Thank Yous: A Kind Gesture

Q. Is it proper etiquette to give your daughter’s godparents a gift to thank them? If so, what are suitable gifts for this situation?

A. It is certainly appropriate to do so, but not considered obligatory. Any way that you choose to thank them for fulfilling their duties as godparents is a wonderful gesture, but it need not be elaborate. Anything from a flower arrangement to a simple heartfelt thank you note will do.

Tipping: New Services, More Tips

Q. We recently ordered a carry out meal from a restaurant that offers curbside pick-up. When the employee brought out our order, he acted as if he expected a tip, which we did not feel he had earned simply by bringing our food to the car. What do you recommend in this kind of situation?

A. This service is a relatively new but growing phenomenon. Since the “waiter” is performing a personal service for you, so you do not have to leave your car in bad weather, or get children out of the car, it would qualify as a “tipping” situation. We recommend tipping $1 – $2.

Condolence Cards: Thank You Notes, A Must

Q. A close friend recently lost her husband. There was a massive amount of people at his funeral and she received close to 200 mass cards, many of which did not include the sender’s address. Do thank you notes need to be sent in response to mass cards?

A. Thank you notes should always be sent for condolence cards, mass cards, flowers, donations, and other acts of kindness. The one exception is if the cards have no personal message written by the sender, then no thank you note is needed.

Formal Titles: On the Use of Ms.

Q. I am a 25-year-old woman and have never been married. My boyfriend and I recently received a wedding invitation, addressed to the both of us, with my name printed as ‘Ms. Erin McCants’. The bride-to-be’s return envelopes were addressed using ‘Miss’ as her title. I thought that young women, never married, were always referred to as ‘Miss’ not ‘Ms.’. Have the rules changed?

A. Nowadays, the title “Ms.” is used when people are unsure of one’s marital status, or when one is unsure of how a woman chooses to be referred to. “Ms.” is appropriate for either a never-married, unmarried, married, divorced, or widowed woman!

A New Home on Facebook for The Etiquette Daily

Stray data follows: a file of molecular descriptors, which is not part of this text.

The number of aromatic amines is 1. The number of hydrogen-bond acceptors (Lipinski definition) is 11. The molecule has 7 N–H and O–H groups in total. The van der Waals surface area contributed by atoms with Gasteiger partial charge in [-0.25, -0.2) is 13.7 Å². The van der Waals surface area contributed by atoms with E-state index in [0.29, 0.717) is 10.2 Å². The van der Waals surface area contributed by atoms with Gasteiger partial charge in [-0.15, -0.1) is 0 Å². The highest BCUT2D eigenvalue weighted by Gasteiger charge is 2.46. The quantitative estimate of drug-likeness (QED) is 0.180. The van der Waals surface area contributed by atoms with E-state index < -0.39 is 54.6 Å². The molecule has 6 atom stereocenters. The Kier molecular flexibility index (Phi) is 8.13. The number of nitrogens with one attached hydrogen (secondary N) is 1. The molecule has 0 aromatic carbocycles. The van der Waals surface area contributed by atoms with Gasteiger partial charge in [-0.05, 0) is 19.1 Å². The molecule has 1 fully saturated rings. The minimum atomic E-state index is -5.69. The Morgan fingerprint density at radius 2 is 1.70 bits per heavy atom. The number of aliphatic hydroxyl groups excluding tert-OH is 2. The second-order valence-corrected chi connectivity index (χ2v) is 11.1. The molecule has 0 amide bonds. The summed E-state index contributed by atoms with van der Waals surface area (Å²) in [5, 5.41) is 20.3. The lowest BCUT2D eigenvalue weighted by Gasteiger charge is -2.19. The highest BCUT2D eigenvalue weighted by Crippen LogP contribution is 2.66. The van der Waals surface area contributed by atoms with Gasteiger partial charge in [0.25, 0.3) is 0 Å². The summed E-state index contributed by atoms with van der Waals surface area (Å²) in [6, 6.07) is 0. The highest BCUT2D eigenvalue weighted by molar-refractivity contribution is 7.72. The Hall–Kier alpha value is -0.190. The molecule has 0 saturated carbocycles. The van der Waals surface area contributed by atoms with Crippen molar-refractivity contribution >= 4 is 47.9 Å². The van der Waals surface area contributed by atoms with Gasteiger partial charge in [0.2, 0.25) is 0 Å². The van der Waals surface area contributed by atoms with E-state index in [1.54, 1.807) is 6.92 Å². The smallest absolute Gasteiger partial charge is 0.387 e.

After eight years of almost daily etiquette posting, the Etiquette Daily is making a move to a new home and format. We are going to transition the daily etiquette Q&A blog post by The Emily Post Institute from our website to our The Emily Post Institute Facebook page. We hope that you will continue the conversation that has been going on here for so long at the new location.

LINK — The Emily Post Institute Facebook page

We are excited! This is something that the Web team has been planning for quite a while. We love The Etiquette Daily and the dedicated group of followers and commenters who make it such a vibrant community. We feel your passion for and curiosity about the subject of contemporary etiquette and look forward to sharing that spirit over on our Facebook Page.

There are two big reasons for making this move:

One, we love to host a conversation about etiquette and we think that Facebook is one of the best places to do this. They have the tools to help us manage and grow the discussion in ways that we simply cannot on our home site. It is also a place where the discussion about etiquette can spill out beyond our dedicated audience and into a much larger pool of potential contributors.

Two, we want The Emily Post website to be the single best source for etiquette information online. To serve that end we need to be very focused on posting clear and easy to find content about certain etiquette topics. The daily posting about all manner of etiquette on the Etiquette Daily makes this task very difficult. The conversational nature of the daily Q&A’s and highly descriptive titles makes it hard for our site search to identify the articles that we write addressing certain topics and differentiate them from Etiquette Daily posts that address similar subjects. It is complicated to explain and it is complicated for site searches and readers as well. This move will reduce that confusion and help the rest of our site function much better.

That’s it. We will continue to hold this space open for the next week and a half (though Jan. 12th). We will also start to post a daily Q&A over on The Emily Post Institute Facebook page. Please head over and take a look and tell us what you think. See you there.